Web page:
All Transit: -2.9
    Light Rail: -4.0
    Heavy Rail: -3.6
    Bus ( all size cities declined) -3.0

    Major Texas City Totals (Both Bus and Rail Declined except San Antonio with no rail)

    Austin: -2.7
    Dallas: -5.9
    Houston -1.2
    San Antonio -4.3

    Public transportation plans in Austin lack common sense, causing spending on them that provides underachieving and inadequate results that harm those most in need of public transit.

    Public Transportation attracts a very small % of people mobility in all of Texas , and Austin has suffered for decades with plans and decisions that have not boosted ridership despite huge expenditures and enormous population gains. Light Rail will do nothing to help. The corridors proposed are already attracting transit riders and it will offer loess frequent more expensive service, lowering ridership even more.

    The reason is patently obvious, that transit is slower than a personal vehicle and does not provide its “from anywhere to anywhere anytime” service.
    Other important factors are cost, efficiency and sustainability of service. Lt. Rail meets none of these despite $billions spent trying.

    Public transit use languishes despite $billions in expenditures on solutions that fail to ask and solve the simplest question: how to move people “from anywhere to anywhere anytime”.
    If that question were asked and answered honestly, most of the spending on transit systems over the last 5 decades would have been vastly different.
    The solution is so simple that it’s unconscionable that transportation responsible politicians and bureaucrats languish and rail-only-at-any-cost focused people in closed mind thinking, and consultants they hire, and interest groups that lobby them continue to clamor for too costly, inefficient, unsustainable, customer unserving solutions.
    This insanity will end only when the public and transit supporters insist that decision makers do the obvious for the good of the people.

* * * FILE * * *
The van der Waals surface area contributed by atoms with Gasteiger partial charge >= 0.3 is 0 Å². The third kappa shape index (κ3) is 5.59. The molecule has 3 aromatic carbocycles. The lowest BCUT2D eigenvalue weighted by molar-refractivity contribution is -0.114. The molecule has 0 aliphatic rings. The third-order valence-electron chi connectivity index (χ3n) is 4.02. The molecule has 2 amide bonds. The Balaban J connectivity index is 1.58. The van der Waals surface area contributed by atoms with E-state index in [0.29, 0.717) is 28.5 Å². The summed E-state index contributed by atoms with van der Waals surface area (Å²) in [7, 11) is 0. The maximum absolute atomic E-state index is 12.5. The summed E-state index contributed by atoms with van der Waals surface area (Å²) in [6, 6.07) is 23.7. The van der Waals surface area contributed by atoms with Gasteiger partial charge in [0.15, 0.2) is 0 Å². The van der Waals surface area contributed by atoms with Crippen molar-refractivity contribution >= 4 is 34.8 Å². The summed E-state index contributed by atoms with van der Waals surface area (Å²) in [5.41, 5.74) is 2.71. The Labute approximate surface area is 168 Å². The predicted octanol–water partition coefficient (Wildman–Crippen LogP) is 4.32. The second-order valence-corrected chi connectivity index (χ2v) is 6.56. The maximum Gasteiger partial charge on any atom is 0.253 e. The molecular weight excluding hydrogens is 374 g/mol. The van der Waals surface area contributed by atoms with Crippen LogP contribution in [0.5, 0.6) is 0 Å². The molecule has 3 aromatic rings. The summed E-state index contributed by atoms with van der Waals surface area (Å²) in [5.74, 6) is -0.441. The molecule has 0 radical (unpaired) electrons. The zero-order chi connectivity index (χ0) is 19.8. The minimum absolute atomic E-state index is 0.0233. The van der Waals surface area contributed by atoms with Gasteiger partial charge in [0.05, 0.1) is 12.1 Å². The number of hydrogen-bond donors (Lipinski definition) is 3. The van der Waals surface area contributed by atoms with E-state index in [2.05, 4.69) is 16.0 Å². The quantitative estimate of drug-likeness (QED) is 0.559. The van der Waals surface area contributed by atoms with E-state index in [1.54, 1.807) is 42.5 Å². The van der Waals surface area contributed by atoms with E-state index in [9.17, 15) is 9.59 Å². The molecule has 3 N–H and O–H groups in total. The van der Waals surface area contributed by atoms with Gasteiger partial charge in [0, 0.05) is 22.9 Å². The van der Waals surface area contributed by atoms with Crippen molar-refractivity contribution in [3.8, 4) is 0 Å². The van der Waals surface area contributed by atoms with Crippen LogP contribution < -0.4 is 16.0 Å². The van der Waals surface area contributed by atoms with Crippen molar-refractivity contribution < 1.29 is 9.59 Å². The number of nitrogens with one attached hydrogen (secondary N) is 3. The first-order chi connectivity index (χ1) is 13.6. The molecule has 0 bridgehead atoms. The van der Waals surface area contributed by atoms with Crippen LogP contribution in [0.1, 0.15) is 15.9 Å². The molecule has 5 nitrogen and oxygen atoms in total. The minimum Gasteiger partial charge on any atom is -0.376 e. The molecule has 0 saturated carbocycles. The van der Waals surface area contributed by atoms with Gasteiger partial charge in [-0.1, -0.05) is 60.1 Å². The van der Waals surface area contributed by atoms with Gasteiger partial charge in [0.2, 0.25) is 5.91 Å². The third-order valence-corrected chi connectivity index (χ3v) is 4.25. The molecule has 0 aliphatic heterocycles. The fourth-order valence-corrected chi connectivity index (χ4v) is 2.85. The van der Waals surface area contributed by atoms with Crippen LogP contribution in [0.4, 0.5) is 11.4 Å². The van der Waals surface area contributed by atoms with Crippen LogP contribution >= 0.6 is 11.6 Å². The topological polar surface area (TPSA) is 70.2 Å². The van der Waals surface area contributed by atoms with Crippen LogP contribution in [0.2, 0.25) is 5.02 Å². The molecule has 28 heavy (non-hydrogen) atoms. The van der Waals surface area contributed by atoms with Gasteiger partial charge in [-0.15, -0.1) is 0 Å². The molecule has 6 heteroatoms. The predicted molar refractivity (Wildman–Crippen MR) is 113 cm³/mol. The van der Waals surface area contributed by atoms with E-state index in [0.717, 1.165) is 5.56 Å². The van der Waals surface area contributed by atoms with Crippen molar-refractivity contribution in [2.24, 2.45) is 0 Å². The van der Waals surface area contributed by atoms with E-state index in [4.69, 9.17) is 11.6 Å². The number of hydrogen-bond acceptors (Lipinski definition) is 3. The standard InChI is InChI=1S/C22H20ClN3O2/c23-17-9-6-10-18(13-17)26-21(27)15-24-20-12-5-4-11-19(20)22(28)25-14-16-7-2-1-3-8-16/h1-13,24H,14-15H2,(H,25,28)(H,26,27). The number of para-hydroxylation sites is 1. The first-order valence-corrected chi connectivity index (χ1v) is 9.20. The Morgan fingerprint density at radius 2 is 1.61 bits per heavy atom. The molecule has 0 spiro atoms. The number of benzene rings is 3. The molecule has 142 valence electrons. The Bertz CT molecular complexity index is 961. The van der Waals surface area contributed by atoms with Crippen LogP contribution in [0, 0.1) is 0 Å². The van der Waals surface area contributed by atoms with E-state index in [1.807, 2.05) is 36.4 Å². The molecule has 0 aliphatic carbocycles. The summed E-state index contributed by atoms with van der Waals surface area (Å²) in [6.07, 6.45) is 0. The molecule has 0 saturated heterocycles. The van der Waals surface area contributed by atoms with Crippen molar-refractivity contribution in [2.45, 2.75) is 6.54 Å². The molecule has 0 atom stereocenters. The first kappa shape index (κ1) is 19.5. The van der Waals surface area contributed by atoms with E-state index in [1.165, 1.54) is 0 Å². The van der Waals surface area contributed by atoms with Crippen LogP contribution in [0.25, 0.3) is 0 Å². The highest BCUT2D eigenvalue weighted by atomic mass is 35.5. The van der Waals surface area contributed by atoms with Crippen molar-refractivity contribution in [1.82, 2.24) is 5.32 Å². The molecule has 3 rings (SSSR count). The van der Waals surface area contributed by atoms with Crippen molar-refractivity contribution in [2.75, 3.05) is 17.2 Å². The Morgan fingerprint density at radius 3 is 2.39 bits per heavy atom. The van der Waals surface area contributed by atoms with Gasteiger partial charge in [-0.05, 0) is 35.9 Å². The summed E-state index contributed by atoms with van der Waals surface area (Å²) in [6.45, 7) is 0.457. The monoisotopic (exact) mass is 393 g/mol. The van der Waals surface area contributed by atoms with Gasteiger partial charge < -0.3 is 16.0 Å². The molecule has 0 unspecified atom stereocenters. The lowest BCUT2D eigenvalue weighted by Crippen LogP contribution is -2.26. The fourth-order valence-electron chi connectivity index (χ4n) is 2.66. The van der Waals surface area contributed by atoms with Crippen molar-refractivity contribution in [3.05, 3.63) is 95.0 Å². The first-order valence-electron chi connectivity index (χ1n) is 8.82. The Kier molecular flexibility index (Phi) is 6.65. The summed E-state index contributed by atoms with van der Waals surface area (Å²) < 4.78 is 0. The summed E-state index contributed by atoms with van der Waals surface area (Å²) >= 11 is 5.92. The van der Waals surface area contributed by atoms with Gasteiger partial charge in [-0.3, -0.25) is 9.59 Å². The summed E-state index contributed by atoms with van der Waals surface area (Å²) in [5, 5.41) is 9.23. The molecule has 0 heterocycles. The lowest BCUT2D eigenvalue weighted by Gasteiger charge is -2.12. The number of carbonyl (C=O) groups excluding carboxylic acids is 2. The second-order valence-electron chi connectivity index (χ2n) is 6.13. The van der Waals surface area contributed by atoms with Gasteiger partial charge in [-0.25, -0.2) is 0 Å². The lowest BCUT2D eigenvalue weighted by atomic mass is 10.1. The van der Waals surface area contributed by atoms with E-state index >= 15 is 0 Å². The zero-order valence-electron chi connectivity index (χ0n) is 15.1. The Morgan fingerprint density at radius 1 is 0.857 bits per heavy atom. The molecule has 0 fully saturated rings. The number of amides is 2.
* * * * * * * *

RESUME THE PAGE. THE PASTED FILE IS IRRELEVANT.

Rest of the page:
The only obvious, common sense solution should be Cellular Mass Transit
    CMT was invented for Austin, TX by an out of the box creative, non-transit-industry citizen: Richard Shultz and CMT, using all existing infrastructure is:
    – quickly implementable
    – affordable within the existing 1% sales tax and grants
    – sustainable
    – provides “from anywhere to anywhere anytime” service
    – ensures under 10 minute wait time using visual or automated demand based queuing
    – serves everyone and improves mobility, reach and opportunity for those without personal vehicles.
    – reduces taxpayer subsidy by more than doubling local ridership

    – is a customer demand based system
    – has more efficient 50% faster point to point service
    – divides the service area into 10 square mile cells
    – adds a transit center in the cell at a location most people in the cell already travel to for daily needs or desires
    – adds small vans to each cell which do routes within 1/4 mile of everyone, proven to be the distance that attracts people to use public transit,and/or on demand service with cellular technology
    – delivers people to destinations within their cell.
    – takes people by rapid bus or rail to other transit hubs for longer trips.
    – delivers them to remote destinations by small van.
    – takes advantage of all the road infrastructure

    CapMetro, CAMPO, City and County need to recognize and embrace and act on these simple truths and implemented an obvious solution that greatly improves public transit and actually reduces congestion..

    There is no other solution known that can do what CMT does in the world of publicly funded transit systems.
    CMT is flexible and can be easily integrated with all the new technology solutions that emerge as viable people mobility improvers.

    Contact Richard and learn more about his unbiased ideas and details on how to turn transit decline in Austin around for the good of all people.

    AustinRailNow and every other rail-at-any-cost supporter need to refocus their energies in support of a public transit solution and CMT is the only one that meets that need. CMT can happen with enough public support. Are you in?